A stitch in time saves nine
A timely effort will prevent more work later.
This is nothing to do with rips in the fabric of the space-time continuum, as some have ingeniously suggested. The meaning of this proverb is often requested at the Phrase Finder Discussion Forum, so I'll be explicit. The question usually asked is "saves nine what"? The 'stitch in time' is simply the prompt sewing up of a small hole or tear in a piece of material, so saving the need for more stitching at a later date when the hole has become larger. Clearly the first users of this expression were referring to saving nine stitches.
This little homily seems to be falling out of use - as does stitching.
This proverbial expression was obviously meant as an incentive to the lazy. It's especially gratifying that 'a stitch in time saves nine' is an anagram for 'this is meant as incentive'!
The Anglo Saxon work ethic is being called on here. Many English proverbs encourage immediate effort as superior to putting things off until later; for example, 'one year's seeds, seven year's weeds', 'procrastination is the thief of time' and 'the early bird catches the worm'.
The 'stitch in time' notion has been current in English for a very long time and is first recorded in Thomas Fuller's Gnomologia, Adagies and Proverbs, Wise Sentences and Witty Sayings, Ancient and Modern, Foreign and British, 1732:
"A Stitch in Time May save nine."
Fuller, who recorded a large number of the early proverbs in the language, wrote an explanatory preamble to this one:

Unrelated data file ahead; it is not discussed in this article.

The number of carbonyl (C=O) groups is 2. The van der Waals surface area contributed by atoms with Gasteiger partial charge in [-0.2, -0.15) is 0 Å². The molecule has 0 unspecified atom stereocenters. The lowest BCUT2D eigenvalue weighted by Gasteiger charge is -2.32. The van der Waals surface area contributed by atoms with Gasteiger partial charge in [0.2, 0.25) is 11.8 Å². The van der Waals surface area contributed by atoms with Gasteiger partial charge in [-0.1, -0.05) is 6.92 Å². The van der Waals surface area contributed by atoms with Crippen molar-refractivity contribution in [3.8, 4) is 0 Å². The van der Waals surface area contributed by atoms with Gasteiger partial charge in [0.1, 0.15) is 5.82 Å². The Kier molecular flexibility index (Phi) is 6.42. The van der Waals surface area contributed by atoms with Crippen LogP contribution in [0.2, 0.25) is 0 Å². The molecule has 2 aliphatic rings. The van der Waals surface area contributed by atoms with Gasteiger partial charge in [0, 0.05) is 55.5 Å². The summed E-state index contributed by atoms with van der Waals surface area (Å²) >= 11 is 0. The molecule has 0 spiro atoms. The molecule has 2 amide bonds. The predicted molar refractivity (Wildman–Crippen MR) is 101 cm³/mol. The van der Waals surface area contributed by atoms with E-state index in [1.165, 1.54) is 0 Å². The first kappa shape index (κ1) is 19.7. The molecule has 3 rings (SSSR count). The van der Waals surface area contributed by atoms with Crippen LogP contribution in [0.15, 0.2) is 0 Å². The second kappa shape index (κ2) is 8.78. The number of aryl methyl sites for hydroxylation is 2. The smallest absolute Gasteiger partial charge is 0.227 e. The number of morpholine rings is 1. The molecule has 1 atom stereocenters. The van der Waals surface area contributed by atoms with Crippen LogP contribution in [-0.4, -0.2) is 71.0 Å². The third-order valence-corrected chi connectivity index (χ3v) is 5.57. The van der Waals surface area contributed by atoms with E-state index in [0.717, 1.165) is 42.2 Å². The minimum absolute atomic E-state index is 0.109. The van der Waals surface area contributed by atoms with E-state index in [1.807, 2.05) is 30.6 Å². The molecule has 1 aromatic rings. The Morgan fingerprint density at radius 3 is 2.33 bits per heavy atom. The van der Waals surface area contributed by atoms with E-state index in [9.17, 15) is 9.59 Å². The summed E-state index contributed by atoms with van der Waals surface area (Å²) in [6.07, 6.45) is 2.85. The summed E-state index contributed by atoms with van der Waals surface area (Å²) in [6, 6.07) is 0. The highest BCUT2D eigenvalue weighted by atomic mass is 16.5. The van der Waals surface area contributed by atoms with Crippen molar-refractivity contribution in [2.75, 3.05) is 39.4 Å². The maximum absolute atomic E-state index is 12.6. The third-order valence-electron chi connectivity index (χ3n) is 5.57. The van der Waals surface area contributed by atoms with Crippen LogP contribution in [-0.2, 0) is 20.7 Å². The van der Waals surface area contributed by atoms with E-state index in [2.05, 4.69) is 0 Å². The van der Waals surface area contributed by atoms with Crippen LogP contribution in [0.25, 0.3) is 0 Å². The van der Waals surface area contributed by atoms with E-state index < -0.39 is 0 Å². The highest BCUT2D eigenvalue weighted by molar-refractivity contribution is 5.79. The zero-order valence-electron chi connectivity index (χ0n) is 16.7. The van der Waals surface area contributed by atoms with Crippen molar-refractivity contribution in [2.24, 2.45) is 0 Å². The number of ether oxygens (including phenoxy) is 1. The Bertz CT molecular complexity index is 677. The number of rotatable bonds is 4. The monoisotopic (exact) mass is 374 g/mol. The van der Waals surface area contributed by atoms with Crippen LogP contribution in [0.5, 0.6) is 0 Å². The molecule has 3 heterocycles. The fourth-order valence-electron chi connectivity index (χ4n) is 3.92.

"Because verses are easier got by heart, and stick faster in the memory than prose; and because ordinary people use to be much taken with the clinking of syllables; many of our proverbs are so formed, and very often put into false rhymes; as, a stitch in time, may save nine; many a little will make a mickle. This little artiface, I imagine, was contrived purposely to make the sense abide the longer in the memory, by reason of its oddness and archness."
As far as is known, the first person to state unambiguously that 'a stitch in time saves nine', rather than Fuller's less confident 'may save nine', was the English astronomer Francis Baily, in his Journal, written in 1797 and published in 1856 by Augustus De Morgan:
After a little while we acquired a method of keeping her [a boat] in the middle of the stream, by watching the moment she began to vary, and thereby verifying the vulgar proverb, '"A stitch in time saves nine."
See also: the List of Proverbs.